You may need to detour — if the natural drainage area seems a lot deeper than you feel comfortable, detour. There are depth markers, but one thing about markers in a system going natural — things change. At one time the markers may have been in the deepest part of that road, but over time that section changed. Don’t rely on the depth markers, if you’re not sure. Get out of the car and test the deepest part of the drainage field. One of the great things about this forest: there is hardly any traffic. You’ll have to walk several miles depending on where you are stranded to get help (cell signals may be weak or non-existent).

And isn’t this what getting into the wilderness means? You are not guaranteed convenience. You’re on your own.

Also, don’t trust all road signs. Signs have been taken or pranksters have turned signs such that some are pointing the wrong way. Again, financial resources cannot be put toward our convenience by replacing signs which would sooner than not be vandalized again.

Eventually, we’re hoping to post coordinates of the critical turn points, but it’s not on our list of priorities right not. Don’t rely on Google for directions on unpaved roads.

It gets more adventuresome doesn’t it? We heard about reports from a paddling group from Missouri we led on the New River from CS 17 to Gully Branch Road. Word was they thought getting to the put-in was more hazardous than paddling the river. Maybe it was the sand; all the roads were passable with a few puddles.

Most of you would question the craziness of anyone who would eschew convenience and shrug off discomfort as a great experience. There are so few places like this in the eastern US (the Apalachians are one, the Adirondacks). Having this forest near us is a gift. Camping here may require more challenges than in the state parks, but it also brings more rewards.

You can respond loudly to the barred owls from your tent as they call to each other at night; there is no curfew to quell your voice. And except in the campgrounds, you have no camping neighbors who can hear you. There is only nature’s night sounds. The only lights are the ones you produce. (If you’ve in a camper, you’ll miss some of this.) And the rhythm of your day becomes more attuned to the natural rhythm around you. It does, indeed, restore your soul.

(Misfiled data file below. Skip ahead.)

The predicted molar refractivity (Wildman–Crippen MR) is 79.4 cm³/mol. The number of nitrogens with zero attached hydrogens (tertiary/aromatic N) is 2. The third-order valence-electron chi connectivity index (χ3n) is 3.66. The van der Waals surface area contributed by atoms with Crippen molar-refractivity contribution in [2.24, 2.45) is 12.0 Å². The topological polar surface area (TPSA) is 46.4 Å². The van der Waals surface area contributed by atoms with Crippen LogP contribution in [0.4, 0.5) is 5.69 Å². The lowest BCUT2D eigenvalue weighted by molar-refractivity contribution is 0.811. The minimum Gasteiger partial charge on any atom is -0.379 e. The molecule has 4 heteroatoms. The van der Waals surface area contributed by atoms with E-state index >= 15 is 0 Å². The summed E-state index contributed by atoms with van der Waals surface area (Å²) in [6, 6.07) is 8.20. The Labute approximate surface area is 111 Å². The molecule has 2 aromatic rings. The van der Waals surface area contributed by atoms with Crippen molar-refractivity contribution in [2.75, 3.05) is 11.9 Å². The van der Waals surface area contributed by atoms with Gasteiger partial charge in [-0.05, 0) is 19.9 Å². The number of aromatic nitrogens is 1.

If you’re not up to the wonders and inconveniences of the natural world, try the state parks.

But first, particularly if you have young children, try it. Young children are very adaptable and see in the natural setting more possibilities than adults do. Start with the campgrounds in the forests where there are vault toilets or bring along a portable toilet if in a primitive camp site (this seems to be a major deterrent to older children, fastidious spouses and maybe you). And you know, with young kids, when they start balking, get them excited again — show them the infinite possibilities of nature.

We have paddled and camped 50 states and 10 Canadian provinces. We appreciate what we have in North Florida each time we return. Yet, the number of campers, though slightly increased since 2012 have not been overwhelming.

Do people know that wilderness camping paradise is less than 2 hours away?

 

We would love to see more young families with children camping, paddling, bicycling (sandy roads), fishing in this forest. They are part of the legacy the state has a commitment to — it’s for them and their kids that this land is being restored to its natural roots. And were the politics to change in the future, the adventures you take them on in wilderness now may be the only times in their lives which this experience will ever be available to them again. If this were ever to happen, wouldn’t you say that you were able to give them a priceless gift?

Know, if you go: If you must call 911, each campsite has an address. First responders will not be able to respond to a campsite number in the forest. Reserve America does not give you this address. The addresses are posted in this blog with the campsite information. Also, cell coverage varies within this very large forest. When you reach your site, check to see if you can get coverage. If not, find the closest spot where you can transmit and receive signals. If you have a teenager with you, they already know that or ask them to locate that spot.

CS 11 – Gully Branch Primitive Camp Site, Tate’s Hell State Forest

Reserve this site at Reserve America, Tate’s Hell State Forest Pickett’s Bay Primitive Campsites. When you get to your campsite, find the closes point for cell connection. If you call 911 give as your address 2295 Gully Branch Road, Tate’s Hell State Forest, GPS 29.95868, -84.71945. First responders will not be able to find you by campsite only. Reserve America confirmation will not give you this information.

When you get to your camp site, check cell phone coverage or find closest cell connection point.

Campsite 11, Gully Branch, is a tent only primitive camp site just a short walk from the day use area on Gully Branch Road. You will have to carry your gear from the off road parking to the campsite which is not visible from the road.

There is a picnic table and a firepit (but no standup grill) at the riverside site.

Because this is in the day use area, a vault toilet is available for use and the covered picnic tables if it’s raining.

There are two such buildings on the south side of the Gully Branch Road. On the opposite side are a small covered picnic table and a large covered group picnic area.